This might be one of the most important ways to help your students write a successful, organized research paper. Simply providing students with paragraph frames can make a drastic difference and give students more confidence in their writing.
This is similar to this scaffolding you can use when having students write a compare and contrast essay. Or, use the no prep option with this already ready-to-go Black History Month Project.
Use the Research to Create a Timeline and Map
Use this opportunity to address some other social studies skills - timelines and maps!
Have students use their research to create a timeline of important events in their famous African American's life. Then, provide students with a blank map and have them color in different states that were important to their African American.
This is a very simple way to make these skills more meaningful to students.
Presenting the Black History Month Project
There is no one right way to have students share their projects. It really depends on how much time you have!
Here are some options:
- Have students simply turn in their projects. You could use them to create a bulletin board or just take a grade.
- Have students create a poster with their essay, map, and timeline. They can present it to the class, or you could make a display.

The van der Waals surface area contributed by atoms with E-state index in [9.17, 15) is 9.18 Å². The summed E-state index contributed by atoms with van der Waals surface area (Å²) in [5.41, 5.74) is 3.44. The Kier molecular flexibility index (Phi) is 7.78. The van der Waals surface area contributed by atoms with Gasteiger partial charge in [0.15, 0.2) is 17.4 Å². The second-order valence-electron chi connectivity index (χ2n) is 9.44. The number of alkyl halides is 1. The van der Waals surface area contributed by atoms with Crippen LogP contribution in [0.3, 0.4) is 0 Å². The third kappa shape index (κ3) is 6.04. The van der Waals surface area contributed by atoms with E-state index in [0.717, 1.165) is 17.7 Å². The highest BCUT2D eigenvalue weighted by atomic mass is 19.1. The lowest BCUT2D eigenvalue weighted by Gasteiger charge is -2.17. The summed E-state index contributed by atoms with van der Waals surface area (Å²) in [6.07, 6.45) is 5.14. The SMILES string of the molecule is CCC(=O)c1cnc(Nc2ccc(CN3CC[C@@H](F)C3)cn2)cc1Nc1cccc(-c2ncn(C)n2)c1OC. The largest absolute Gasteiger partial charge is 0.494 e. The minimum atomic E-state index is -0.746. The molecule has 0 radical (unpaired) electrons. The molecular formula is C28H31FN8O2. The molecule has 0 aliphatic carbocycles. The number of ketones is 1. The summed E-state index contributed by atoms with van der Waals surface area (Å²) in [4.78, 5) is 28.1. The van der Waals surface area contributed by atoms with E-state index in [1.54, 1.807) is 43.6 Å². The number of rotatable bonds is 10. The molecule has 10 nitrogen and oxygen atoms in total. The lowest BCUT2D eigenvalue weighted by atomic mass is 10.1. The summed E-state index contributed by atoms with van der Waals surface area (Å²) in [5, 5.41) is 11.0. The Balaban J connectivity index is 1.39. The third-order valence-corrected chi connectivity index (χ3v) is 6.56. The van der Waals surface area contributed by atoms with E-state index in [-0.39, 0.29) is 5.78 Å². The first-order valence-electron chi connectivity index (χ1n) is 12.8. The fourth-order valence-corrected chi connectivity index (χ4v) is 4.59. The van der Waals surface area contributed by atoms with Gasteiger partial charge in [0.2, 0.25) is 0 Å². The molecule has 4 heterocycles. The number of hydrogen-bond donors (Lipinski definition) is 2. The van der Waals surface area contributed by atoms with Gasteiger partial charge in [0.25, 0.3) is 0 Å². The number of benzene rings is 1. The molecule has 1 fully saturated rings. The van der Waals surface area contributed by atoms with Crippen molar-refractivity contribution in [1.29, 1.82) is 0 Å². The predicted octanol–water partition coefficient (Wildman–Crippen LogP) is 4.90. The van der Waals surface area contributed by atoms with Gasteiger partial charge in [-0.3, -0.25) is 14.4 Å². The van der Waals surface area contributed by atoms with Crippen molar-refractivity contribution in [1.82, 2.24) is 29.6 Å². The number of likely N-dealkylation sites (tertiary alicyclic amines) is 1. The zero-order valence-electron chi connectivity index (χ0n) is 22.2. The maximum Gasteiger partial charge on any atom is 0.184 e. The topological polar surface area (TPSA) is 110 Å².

- Have a Living Wax Museum! This takes a lot more preparation, but your students and parents will love it. Find more information on Living Wax Museums here.
If you think this scaffolding would be beneficial to your students as well, then you might like my Black History Month Research Project – Essay, Map, and Timeline Resource. It includes everything I used to help my students be successful – even a model using Martin Luther King, Jr. so you can show students what is expected of them!
"This has made doing this research project so much easier! The best part is that samples of the completed steps are included. They always want to copy full sentences instead of making notes, and displaying the sample while they worked led to many more children succeeding without my one to one help."
Never Stress Over Sub Plans Again!
Make copies, find a fiction book, and you'll be ready for any emergency that comes your way!